Lack of vitamin D detrimental to the unborn child

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A NEW study in the British Journal of Nutrition examined data gathered from over 7,000 mothers and their children has found that vitamin D deficiency in pregnant women has an impact on the social development and motor skills of pre-school age children.

Conducted by researchers from the University of Sussex and the University of Bristol, the study found that women with less than 50 nmol per litre in blood of vitamin D were more likely to have children with low scores in tests for motor development. The tests took place when the children were aged 2 years 6 months old. These tests assess co-ordination through activities such as kicking a ball, balancing, jumping and building towers of bricks.

Insufficient levels of vitamin D in pregnancy were also found to affect a child’s social development a year later. However, no associations were found in children aged 7 to 9, who were tested for IQ scores and reading ability.

Previous evidence from animal studies had demonstrated that the neuro-cognitive development of foetuses is negatively impacted when mothers have low levels of vitamin D. Researchers hypothesise that the interactions between vitamin D and the neurotransmitter dopamine plays a crucial role in the parts of the brain which control motor and social development.

In addition to these findings vitamin D, which is derived from food and sunlight, also regulates the amount of calcium and phosphate in the body, which is vital in reducing the risk of osteoporosis. Sufficient vitamin D may also be associated with reduced risk of cardiovascular disease, infectious and autoimmune disease and diabetes.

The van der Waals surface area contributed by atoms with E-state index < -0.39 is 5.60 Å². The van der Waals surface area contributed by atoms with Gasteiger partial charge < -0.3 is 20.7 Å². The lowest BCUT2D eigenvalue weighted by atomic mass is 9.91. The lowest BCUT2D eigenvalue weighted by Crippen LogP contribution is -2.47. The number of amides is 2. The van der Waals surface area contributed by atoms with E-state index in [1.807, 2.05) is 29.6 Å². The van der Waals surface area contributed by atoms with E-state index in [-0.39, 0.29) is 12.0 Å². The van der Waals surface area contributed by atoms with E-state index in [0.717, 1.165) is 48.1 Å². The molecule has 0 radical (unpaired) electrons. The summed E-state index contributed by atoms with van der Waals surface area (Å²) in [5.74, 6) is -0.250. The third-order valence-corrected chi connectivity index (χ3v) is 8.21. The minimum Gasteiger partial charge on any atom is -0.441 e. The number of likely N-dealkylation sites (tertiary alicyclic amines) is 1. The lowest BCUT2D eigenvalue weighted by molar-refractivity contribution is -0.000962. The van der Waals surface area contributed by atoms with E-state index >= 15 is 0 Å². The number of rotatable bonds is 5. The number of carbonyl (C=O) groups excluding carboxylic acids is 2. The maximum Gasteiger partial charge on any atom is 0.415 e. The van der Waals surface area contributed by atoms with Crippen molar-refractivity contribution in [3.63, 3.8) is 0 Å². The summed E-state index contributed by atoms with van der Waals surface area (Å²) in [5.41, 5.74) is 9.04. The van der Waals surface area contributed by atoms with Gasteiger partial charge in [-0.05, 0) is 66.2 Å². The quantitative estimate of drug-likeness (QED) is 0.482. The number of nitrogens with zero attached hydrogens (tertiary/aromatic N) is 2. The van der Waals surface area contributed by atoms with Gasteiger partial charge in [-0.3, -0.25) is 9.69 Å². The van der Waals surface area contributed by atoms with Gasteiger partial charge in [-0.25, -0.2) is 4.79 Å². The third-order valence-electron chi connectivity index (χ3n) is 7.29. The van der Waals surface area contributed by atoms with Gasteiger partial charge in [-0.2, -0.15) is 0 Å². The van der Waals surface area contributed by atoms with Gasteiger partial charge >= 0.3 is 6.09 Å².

Lead author Dr Andrea Darling from the University of Surrey, said: “The importance of vitamin D sufficiency should not be underestimated. It is well-known to be good for our musculoskeletal systems, but our research shows that if levels are low in expectant mothers, it can affect the development of their children in their early years of life.

“Vitamin D is found in oily fish (e.g. salmon, sardines, mackerel and fresh tuna) and in small amounts of red meat, eggs, fortified fat spreads and some breakfast cereals.  However, unless a large portion of oily fish (100g) is eaten daily it is difficult to get the recommended daily intake of 10 micrograms per day from food alone.

“Many pregnant women, especially those from minority groups with darker skin (e.g. African, African-Caribbean or South Asian), will still need to take a 10 micrograms vitamin D supplement daily, particularly in the autumn and winter when vitamin D cannot be made from the sun in the UK.”

However, it is important to remember that ‘more is not necessarily better’ and it is important not to take too much vitamin D from supplements as it can be toxic in very high doses”.

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